Archive for the ‘The Tape Never Lies’ Category

julius thomas2

There are several X-factors in Super Bowl XLVIII, and then there’s a J-factor: Julius Thomas. How do you stop him? He’s 6’5″, weighs 250 pounds, and he’s quick and explosive. He can line up in-line like a traditional tight end or like a modern flex/slot. He may not seem like any different of a problem to the Seattle Seahawks than some of the recent tight ends they’ve faced, including Jimmy Graham and Vernon Davis the last two weeks, but he is. He won’t soften like Graham did or be underused like Davis was. He’ll battle the defense until the game’s end, and he’ll get plenty of chances to beat them too.

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Patience was all he needed from others. After shredding his knee as a high school senior, Clemson was patient with him, redshirting his freshman year to give time to rehabilitate. Then he went to Seattle, a team that was patient as he stretched to touch his toes while battling through injuries before eventually beating up on foes. Now he’s the starting right cornerback for the Seahawks.

Meet Byron Maxwell, a 6’1″, 207-pound 25-year-old who All-Pro cornerback Richard Sherman once wrote is the reason the Seahawks will be going to New York next week.

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sherman tap2

The ballgame always comes down to inches in the playoffs, doesn’t it? It wasn’t different this past Sunday when the Seahawks defeated the 49ers on a last-second interception. An inch and it would have gone over Richard Sherman’s head, sending the 49ers to the Super Bowl via a Michael Crabtree catch. An inch and it would have quelled the criticism of Colin Kaepernick. An inch and it would have quieted Sherman – maybe.

The Seahawks won a tough game that came down to the final 32 seconds of the fourth quarter. The game’s brutality and closeness was expected, as the two teams had met previously and were similarly structured throughout their rosters. They were built the same way, but both couldn’t win on this day. It would come down to one play, one that would send a roar from CenturyLink Field through Sherman’s mouth to New York.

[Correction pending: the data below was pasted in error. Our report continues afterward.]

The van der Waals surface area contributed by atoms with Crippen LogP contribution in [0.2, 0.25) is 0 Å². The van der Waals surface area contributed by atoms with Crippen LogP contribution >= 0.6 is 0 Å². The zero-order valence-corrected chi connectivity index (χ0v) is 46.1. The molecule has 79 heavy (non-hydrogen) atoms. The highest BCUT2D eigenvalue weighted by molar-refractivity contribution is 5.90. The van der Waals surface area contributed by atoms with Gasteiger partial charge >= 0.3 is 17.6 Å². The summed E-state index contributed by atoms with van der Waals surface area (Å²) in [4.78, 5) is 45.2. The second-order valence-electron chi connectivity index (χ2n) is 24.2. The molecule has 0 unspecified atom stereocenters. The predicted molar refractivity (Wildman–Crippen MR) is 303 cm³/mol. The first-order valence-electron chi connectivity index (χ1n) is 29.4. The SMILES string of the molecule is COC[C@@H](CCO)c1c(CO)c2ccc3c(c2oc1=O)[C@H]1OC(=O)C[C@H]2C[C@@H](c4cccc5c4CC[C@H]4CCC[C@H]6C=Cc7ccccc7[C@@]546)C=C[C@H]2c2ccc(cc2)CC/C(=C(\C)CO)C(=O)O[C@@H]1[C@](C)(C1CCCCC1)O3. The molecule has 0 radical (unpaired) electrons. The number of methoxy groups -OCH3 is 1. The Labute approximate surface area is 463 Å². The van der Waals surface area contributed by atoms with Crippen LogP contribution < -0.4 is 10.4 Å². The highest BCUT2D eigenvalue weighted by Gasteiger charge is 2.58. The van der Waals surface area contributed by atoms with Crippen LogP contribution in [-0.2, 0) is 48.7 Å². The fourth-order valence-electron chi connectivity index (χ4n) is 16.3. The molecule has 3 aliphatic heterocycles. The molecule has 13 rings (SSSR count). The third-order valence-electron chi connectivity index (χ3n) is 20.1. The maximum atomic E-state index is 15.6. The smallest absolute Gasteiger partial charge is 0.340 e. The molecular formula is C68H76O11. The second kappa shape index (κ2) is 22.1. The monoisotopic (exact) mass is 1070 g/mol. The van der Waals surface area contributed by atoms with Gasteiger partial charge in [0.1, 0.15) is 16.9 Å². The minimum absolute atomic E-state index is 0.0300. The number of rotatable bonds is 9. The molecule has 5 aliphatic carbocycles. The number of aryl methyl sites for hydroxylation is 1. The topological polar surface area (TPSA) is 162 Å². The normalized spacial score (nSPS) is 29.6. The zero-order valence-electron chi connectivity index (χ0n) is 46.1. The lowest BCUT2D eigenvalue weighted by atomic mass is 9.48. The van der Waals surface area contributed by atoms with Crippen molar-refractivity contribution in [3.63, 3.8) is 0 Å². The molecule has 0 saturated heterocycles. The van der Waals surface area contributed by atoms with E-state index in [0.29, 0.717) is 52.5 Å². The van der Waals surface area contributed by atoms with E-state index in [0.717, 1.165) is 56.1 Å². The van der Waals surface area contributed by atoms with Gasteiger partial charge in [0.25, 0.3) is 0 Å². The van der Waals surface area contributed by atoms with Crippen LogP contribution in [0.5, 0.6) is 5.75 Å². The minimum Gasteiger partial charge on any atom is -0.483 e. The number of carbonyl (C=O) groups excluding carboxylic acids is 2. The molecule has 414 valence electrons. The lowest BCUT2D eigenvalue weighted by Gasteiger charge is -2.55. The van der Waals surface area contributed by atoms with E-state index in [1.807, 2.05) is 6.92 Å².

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Russell Okung has his hands full this weekend. He’ll not only be facing one Smith, but two. That, of course, is a reference to Justin and Aldon Smith of the 49ers. Whenever a left tackle faces the 49ers, they have to face both because of the way the two pass-rushers line up. Justin is usually outside the left shoulder of the tackle or head up, while Aldon aligns well outside the shoulder like a typical pass-rusher. At the snap, one could go inside while the other outside, and vice versa. It’s not easy to figure out who is going where, as Okung knows from his Week 14 matchup, which he struggled in.

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Bill Belichick knows a thing or two about gameplans. He’s responsible for some of best the NFL has ever seen, so you couldn’t blame him if he was to recycle one every now and then. It’s a habit that’s worked frequently.

Against the Denver Broncos in Week 12 (his team’s AFC title game opponent), there were shades of the 1991 Super Bowl gameplan that he used to thwart the Buffalo Bills’ high-powered, fast-paced offense. If he used a similar approach again this weekend it wouldn’t surprise anyone, including former New York Giants area scout Greg Gabriel, who worked with Belichick for six seasons.

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Vernon Davis2

One can’t help but wonder if the Week 10 meeting been the 49ers and Panthers would have been any different had Vernon Davis not left midway through the second quarter when he was concussed by strong safety Mike Mitchell after running a flat route on a swap boot play-action pass. It was only his second target that game, his lowest of any game this season.

But nine weeks later, the Carolina Panthers and San Francisco 49ers are set to square off again, and Davis will be a critical factor in the game. He’s fresh off a two-catch game, but on seven targets. That high volume of targets has become the norm for him, having been targeted at least five times in all but two games since his injury, according to Pro Football Focus. We can expect to see him get a similar amount this game if he can escape the absurd athleticism and crafty coverage of linebackers Luke Kuechly and Thomas Davis.

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As you may have heard, Jimmy Graham is a former college basketball player. In-booth commentators and outside media make sure you are aware of this each time you sit down to watch the New Orleans Saints tight end play. It’s a fun thing to bring up  because he played basketball at the University of Miami for three years before finishing his senior year playing football. But what the media doesn’t know is that reminding the audience of his basketball-playing days repeatedly is offensive to Graham — very offensive.

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